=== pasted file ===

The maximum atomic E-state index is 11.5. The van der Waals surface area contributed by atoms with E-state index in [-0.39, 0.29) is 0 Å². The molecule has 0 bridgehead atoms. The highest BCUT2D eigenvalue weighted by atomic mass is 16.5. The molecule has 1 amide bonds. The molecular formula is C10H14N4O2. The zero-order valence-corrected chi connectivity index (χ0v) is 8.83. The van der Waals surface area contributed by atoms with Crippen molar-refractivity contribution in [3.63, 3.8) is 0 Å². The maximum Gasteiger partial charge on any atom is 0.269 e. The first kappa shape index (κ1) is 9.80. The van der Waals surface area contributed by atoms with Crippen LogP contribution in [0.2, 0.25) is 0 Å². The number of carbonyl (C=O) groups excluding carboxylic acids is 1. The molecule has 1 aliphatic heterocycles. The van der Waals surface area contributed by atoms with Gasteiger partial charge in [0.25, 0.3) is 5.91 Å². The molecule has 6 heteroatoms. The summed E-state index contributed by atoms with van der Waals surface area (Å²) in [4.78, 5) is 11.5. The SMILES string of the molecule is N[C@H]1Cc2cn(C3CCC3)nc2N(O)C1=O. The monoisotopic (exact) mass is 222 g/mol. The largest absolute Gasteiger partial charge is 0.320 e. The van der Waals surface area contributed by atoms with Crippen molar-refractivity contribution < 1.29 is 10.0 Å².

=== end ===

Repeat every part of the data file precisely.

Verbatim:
The maximum atomic E-state index is 11.5. The van der Waals surface area contributed by atoms with E-state index in [-0.39, 0.29) is 0 Å². The molecule has 0 bridgehead atoms. The highest BCUT2D eigenvalue weighted by atomic mass is 16.5. The molecule has 1 amide bonds. The molecular formula is C10H14N4O2. The zero-order valence-corrected chi connectivity index (χ0v) is 8.83. The van der Waals surface area contributed by atoms with Crippen molar-refractivity contribution in [3.63, 3.8) is 0 Å². The maximum Gasteiger partial charge on any atom is 0.269 e. The first kappa shape index (κ1) is 9.80. The van der Waals surface area contributed by atoms with Crippen LogP contribution in [0.2, 0.25) is 0 Å². The number of carbonyl (C=O) groups excluding carboxylic acids is 1. The molecule has 1 aliphatic heterocycles. The van der Waals surface area contributed by atoms with Gasteiger partial charge in [0.25, 0.3) is 5.91 Å². The molecule has 6 heteroatoms. The summed E-state index contributed by atoms with van der Waals surface area (Å²) in [4.78, 5) is 11.5. The SMILES string of the molecule is N[C@H]1Cc2cn(C3CCC3)nc2N(O)C1=O. The monoisotopic (exact) mass is 222 g/mol. The largest absolute Gasteiger partial charge is 0.320 e. The van der Waals surface area contributed by atoms with Crippen molar-refractivity contribution < 1.29 is 10.0 Å².